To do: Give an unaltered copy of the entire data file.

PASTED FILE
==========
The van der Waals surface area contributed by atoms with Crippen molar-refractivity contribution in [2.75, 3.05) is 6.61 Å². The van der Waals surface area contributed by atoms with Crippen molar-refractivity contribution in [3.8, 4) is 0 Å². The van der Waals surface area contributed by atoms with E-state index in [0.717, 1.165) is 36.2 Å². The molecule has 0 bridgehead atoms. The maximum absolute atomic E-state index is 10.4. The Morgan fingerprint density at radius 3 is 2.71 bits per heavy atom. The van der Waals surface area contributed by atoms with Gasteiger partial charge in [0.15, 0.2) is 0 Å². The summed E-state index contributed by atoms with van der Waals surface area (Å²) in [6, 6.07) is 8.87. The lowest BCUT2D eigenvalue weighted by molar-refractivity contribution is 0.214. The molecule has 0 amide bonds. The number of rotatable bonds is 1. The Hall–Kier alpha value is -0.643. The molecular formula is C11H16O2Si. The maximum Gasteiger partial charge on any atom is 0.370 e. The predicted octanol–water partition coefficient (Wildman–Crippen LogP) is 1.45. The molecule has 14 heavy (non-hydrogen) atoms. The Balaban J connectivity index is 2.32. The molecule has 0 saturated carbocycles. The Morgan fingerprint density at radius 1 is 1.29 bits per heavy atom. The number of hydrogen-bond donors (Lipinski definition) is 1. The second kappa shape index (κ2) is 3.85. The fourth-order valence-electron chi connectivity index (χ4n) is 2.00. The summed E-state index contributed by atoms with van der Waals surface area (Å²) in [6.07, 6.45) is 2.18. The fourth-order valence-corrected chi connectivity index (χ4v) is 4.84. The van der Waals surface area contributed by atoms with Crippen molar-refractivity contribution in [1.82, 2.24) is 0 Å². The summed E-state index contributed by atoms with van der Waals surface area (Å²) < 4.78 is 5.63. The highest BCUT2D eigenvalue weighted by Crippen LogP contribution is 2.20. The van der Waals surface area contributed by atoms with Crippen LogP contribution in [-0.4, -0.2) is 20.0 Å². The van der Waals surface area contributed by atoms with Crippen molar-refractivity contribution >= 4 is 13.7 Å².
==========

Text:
The van der Waals surface area contributed by atoms with Crippen molar-refractivity contribution in [2.75, 3.05) is 6.61 Å². The van der Waals surface area contributed by atoms with Crippen molar-refractivity contribution in [3.8, 4) is 0 Å². The van der Waals surface area contributed by atoms with E-state index in [0.717, 1.165) is 36.2 Å². The molecule has 0 bridgehead atoms. The maximum absolute atomic E-state index is 10.4. The Morgan fingerprint density at radius 3 is 2.71 bits per heavy atom. The van der Waals surface area contributed by atoms with Gasteiger partial charge in [0.15, 0.2) is 0 Å². The summed E-state index contributed by atoms with van der Waals surface area (Å²) in [6, 6.07) is 8.87. The lowest BCUT2D eigenvalue weighted by molar-refractivity contribution is 0.214. The molecule has 0 amide bonds. The number of rotatable bonds is 1. The Hall–Kier alpha value is -0.643. The molecular formula is C11H16O2Si. The maximum Gasteiger partial charge on any atom is 0.370 e. The predicted octanol–water partition coefficient (Wildman–Crippen LogP) is 1.45. The molecule has 14 heavy (non-hydrogen) atoms. The Balaban J connectivity index is 2.32. The molecule has 0 saturated carbocycles. The Morgan fingerprint density at radius 1 is 1.29 bits per heavy atom. The number of hydrogen-bond donors (Lipinski definition) is 1. The second kappa shape index (κ2) is 3.85. The fourth-order valence-electron chi connectivity index (χ4n) is 2.00. The summed E-state index contributed by atoms with van der Waals surface area (Å²) in [6.07, 6.45) is 2.18. The fourth-order valence-corrected chi connectivity index (χ4v) is 4.84. The van der Waals surface area contributed by atoms with Crippen molar-refractivity contribution in [1.82, 2.24) is 0 Å². The summed E-state index contributed by atoms with van der Waals surface area (Å²) < 4.78 is 5.63. The highest BCUT2D eigenvalue weighted by Crippen LogP contribution is 2.20. The van der Waals surface area contributed by atoms with Crippen LogP contribution in [-0.4, -0.2) is 20.0 Å². The van der Waals surface area contributed by atoms with Crippen molar-refractivity contribution >= 4 is 13.7 Å².